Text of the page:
Financial Advice for Your Teen
When your kids reach their teens, money becomes much more important. Here’s how parents can teach financial literacy for teens.
July 14, 2022
This article is provided for informational purposes only and should not be construed as legal or investment advice. Always consult with a professional financial or investment advisor before making investment decisions.
As kids become teenagers, money transforms from a concept to a daily reality. Teens often start working, managing their own money and maybe even saving for long-term goals.
So, how can parents teach financial literacy for teens? The term “financial literacy” refers to basic money knowledge that will help teenagers navigate the financial world. Here’s what parents need to know.
Setting up a bank account
The basic toolbox for financial success starts with the simplest tool: a bank account.
If your teen does not yet have an account, now is a good time to set one up. You may need to open a joint account with your teen, but this won’t affect your finances.
Local banks and credit unions are a good option here. Some banks offer “teen checking” accounts, which generally offer no monthly fees and other cash-saving perks. These accounts usually convert into a standard checking account once the teen reaches 18 years old.
To set up a bank account, your teen will need their photo ID (2 forms, in some cases), their social security number, and an opening deposit. They can open an account online or in person.
Picking up a summer job or side-hustle is a great way for teens to learn real-world skills. Teens can check with local businesses and local job boards to browse opportunities. Parents can assist teens in finding suitable jobs, crafting their resume and filling out applications.
As parents, your teen’s first job presents a great opportunity to teach valuable life skills: the value of hard work, the basics of income taxes and the tradeoffs of saving vs. spending.
At the same time, it’s important to let teens make their own financial decisions — and mistakes. Provide advice and guidance, but don’t micromanage your teen’s finances, particularly if they’ve earned that money themselves. Making and managing their own money is an important step in growing your teen's financial literacy.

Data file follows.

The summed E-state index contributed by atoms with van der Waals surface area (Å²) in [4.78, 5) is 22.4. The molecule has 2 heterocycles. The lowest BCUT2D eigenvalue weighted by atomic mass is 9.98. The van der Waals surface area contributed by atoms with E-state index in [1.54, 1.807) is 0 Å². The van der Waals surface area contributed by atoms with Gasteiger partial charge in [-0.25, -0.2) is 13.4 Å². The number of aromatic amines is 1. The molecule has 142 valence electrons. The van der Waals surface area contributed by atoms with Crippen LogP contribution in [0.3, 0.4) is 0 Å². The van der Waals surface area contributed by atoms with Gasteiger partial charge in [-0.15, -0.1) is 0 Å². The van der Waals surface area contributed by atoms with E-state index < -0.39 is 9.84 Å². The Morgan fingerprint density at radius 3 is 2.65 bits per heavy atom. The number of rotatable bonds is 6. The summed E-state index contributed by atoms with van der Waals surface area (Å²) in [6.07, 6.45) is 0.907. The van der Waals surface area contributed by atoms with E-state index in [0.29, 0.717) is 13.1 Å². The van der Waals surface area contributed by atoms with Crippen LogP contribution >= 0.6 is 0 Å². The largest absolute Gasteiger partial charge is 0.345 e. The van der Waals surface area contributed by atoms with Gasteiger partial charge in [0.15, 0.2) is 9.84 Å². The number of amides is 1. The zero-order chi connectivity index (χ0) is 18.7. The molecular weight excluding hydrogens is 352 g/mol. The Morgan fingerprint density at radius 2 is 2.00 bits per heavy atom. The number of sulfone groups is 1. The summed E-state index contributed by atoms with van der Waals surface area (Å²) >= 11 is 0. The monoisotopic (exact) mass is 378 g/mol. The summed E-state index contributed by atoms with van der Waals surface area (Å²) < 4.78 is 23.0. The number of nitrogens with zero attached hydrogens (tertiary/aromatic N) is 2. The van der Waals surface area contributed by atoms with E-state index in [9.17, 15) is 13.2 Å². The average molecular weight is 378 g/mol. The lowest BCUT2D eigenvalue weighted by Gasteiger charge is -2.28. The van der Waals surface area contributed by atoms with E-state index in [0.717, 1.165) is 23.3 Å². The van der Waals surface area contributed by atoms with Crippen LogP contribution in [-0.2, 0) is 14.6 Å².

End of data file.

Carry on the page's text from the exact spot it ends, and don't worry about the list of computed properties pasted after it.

Starting a budget
Budgeting is an important skill to learn. The earlier teens grasp the concept, the better.
Sit down with your teen and help them break down their budget in simple terms. Start with their income — on a paycheck or monthly basis — then start working on expenses.
It’s helpful to define the basics for teens, like how to categorize expenses:
Fixed expenses vs. variable expenses: Fixed expenses are the same amount every month (like a phone bill), while variable expenses change frequently (like activities).
Needs vs. wants: Expenses that are absolutely necessary could be called “needs,” while optional expenses are just that — optional.
Read more about how to build a budget to teach your teen the right approach.
Creating a savings goal
The concept of saving money for the future will serve teens well. While your kids might be eager to spend every dollar they earn, it’s helpful to at least teach the concept of saving.
It’s a good strategy to help your teen identify something exciting that they can save for. This could be a trip with friends, a new gaming console or some fancy new clothing.